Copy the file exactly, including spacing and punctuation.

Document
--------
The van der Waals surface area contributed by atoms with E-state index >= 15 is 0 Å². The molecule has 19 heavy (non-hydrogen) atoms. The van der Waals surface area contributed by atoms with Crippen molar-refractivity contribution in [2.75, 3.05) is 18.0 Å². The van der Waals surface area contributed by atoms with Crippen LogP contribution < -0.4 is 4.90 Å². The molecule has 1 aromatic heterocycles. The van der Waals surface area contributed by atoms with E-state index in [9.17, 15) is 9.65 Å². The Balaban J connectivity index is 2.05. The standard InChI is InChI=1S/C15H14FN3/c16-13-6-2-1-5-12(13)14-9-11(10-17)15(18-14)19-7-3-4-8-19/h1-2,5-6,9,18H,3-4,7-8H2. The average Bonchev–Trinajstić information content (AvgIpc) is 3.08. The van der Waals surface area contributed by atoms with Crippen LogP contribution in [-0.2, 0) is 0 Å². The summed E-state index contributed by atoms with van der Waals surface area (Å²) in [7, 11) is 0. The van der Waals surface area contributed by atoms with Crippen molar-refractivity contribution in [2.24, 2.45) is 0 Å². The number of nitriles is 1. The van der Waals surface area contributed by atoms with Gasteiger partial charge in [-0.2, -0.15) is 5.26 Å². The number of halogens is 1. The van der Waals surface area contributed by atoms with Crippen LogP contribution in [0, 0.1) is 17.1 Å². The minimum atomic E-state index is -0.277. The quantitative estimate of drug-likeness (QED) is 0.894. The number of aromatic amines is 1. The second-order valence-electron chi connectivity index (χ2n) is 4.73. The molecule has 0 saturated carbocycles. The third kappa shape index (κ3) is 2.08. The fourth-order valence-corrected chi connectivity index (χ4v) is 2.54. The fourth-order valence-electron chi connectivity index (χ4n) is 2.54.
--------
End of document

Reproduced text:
The van der Waals surface area contributed by atoms with E-state index >= 15 is 0 Å². The molecule has 19 heavy (non-hydrogen) atoms. The van der Waals surface area contributed by atoms with Crippen molar-refractivity contribution in [2.75, 3.05) is 18.0 Å². The van der Waals surface area contributed by atoms with Crippen LogP contribution < -0.4 is 4.90 Å². The molecule has 1 aromatic heterocycles. The van der Waals surface area contributed by atoms with E-state index in [9.17, 15) is 9.65 Å². The Balaban J connectivity index is 2.05. The standard InChI is InChI=1S/C15H14FN3/c16-13-6-2-1-5-12(13)14-9-11(10-17)15(18-14)19-7-3-4-8-19/h1-2,5-6,9,18H,3-4,7-8H2. The average Bonchev–Trinajstić information content (AvgIpc) is 3.08. The van der Waals surface area contributed by atoms with Crippen LogP contribution in [-0.2, 0) is 0 Å². The summed E-state index contributed by atoms with van der Waals surface area (Å²) in [7, 11) is 0. The van der Waals surface area contributed by atoms with Crippen molar-refractivity contribution in [2.24, 2.45) is 0 Å². The number of nitriles is 1. The van der Waals surface area contributed by atoms with Gasteiger partial charge in [-0.2, -0.15) is 5.26 Å². The number of halogens is 1. The van der Waals surface area contributed by atoms with Crippen LogP contribution in [0, 0.1) is 17.1 Å². The minimum atomic E-state index is -0.277. The quantitative estimate of drug-likeness (QED) is 0.894. The number of aromatic amines is 1. The second-order valence-electron chi connectivity index (χ2n) is 4.73. The molecule has 0 saturated carbocycles. The third kappa shape index (κ3) is 2.08. The fourth-order valence-corrected chi connectivity index (χ4v) is 2.54. The fourth-order valence-electron chi connectivity index (χ4n) is 2.54.